Rhian E Davies (University of Washington Medical Center, Seattle, USA) discusses a recent paper considering the importance of training in high-risk percutaneous coronary intervention (PCI) procedures, as well as a renewed interest in both the development of this skillset outside of fellowship and maintenance of competency.
The objective of our recent article in Catheterization and Cardiovascular Interventions, “Training in high-risk coronary procedures and interventions: Recommendations for core competencies,” was the desire to standardise the experience of fellowship training in high-risk interventions1. As fellows leave their respective interventional fellowships, a wide variation of skillsets exists. Therefore, the goal of a high-risk fellowship was to ensure operators interested in high-risk intervention would receive the full complement of skills to successfully perform appropriately indicated percutaneous coronary interventions (PCI) in a safe and effective manner with the ultimate desire to improve patient care and outcomes. Of note, these recommendations were developed from review of available data and input from a cohort of high-volume high-risk operators, proctors, high-risk fellowship directors, former and current high-risk fellows.
With the release of this article, there has been renewed interest in both the development of this skillset outside of fellowship and maintenance of competency. Importantly, this article only addresses the skillsets and volume necessary to attain competency during a dedicated coronary fellowship training year in addition to the conventional Accreditation Council for Graduate Medical Education (ACGME)-approved year. We acknowledge that several operators (including several of the authors) have developed successful programmes without this additional fellowship and that there are multiple ways to attain competency in high-risk intervention including a combination of courses, books, instructional videos and proctorship2–4. However, for a junior operator to safely tackle the complexity of these cases that are typically only performed by the most experienced operators, we felt that the bar needed to be set high.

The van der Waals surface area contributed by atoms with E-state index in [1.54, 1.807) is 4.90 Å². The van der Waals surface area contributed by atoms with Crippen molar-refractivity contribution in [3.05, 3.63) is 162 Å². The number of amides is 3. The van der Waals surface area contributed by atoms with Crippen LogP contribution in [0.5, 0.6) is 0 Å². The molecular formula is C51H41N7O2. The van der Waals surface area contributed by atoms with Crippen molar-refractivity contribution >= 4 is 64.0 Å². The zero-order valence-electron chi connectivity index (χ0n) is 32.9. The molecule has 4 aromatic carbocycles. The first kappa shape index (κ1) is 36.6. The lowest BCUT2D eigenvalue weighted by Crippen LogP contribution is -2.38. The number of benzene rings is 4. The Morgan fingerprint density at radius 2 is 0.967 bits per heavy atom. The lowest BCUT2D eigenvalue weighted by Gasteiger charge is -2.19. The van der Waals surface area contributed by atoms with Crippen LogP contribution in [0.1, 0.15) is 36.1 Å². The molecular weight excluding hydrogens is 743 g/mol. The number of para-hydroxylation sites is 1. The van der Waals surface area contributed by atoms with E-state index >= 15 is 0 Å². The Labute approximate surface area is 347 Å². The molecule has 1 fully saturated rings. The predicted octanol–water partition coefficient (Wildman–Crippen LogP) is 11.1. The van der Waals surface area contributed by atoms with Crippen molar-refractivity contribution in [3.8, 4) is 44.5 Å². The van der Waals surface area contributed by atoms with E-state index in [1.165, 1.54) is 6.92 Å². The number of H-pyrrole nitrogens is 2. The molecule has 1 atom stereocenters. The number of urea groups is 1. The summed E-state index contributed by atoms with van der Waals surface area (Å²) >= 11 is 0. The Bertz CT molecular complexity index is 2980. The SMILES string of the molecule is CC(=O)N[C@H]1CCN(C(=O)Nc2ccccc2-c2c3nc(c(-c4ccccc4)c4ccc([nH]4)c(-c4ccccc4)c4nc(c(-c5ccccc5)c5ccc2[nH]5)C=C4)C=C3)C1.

Apart from procedural volume, maintaining competency is dependent on developing an infrastructure that supports the maintenance of skill and an operator’s desire for further growth. Some components of a successful programme include administrative support, buy-in from colleagues, dedicated time, dedicated cath lab staff, and a referral network. Additionally, the field of interventional cardiology is rapidly evolving, therefore it is important to be engaged in mentorship, teaching, and research.
Numerous reports from databases such as the National Commissioning Data Repository (NCDR), demonstrate a clear association between improved outcomes, particularly for high-risk interventions, and higher operator procedural volume5–8. To produce outcomes exhibited in clinical trials and registries, it is imperative that operators have the procedural volume to develop and maintain a high-risk skillset. These recommendations were made based on available data to provide the best care for patients who are at higher risk of experiencing an adverse event but also potentially have the most to gain from high-risk intervention9.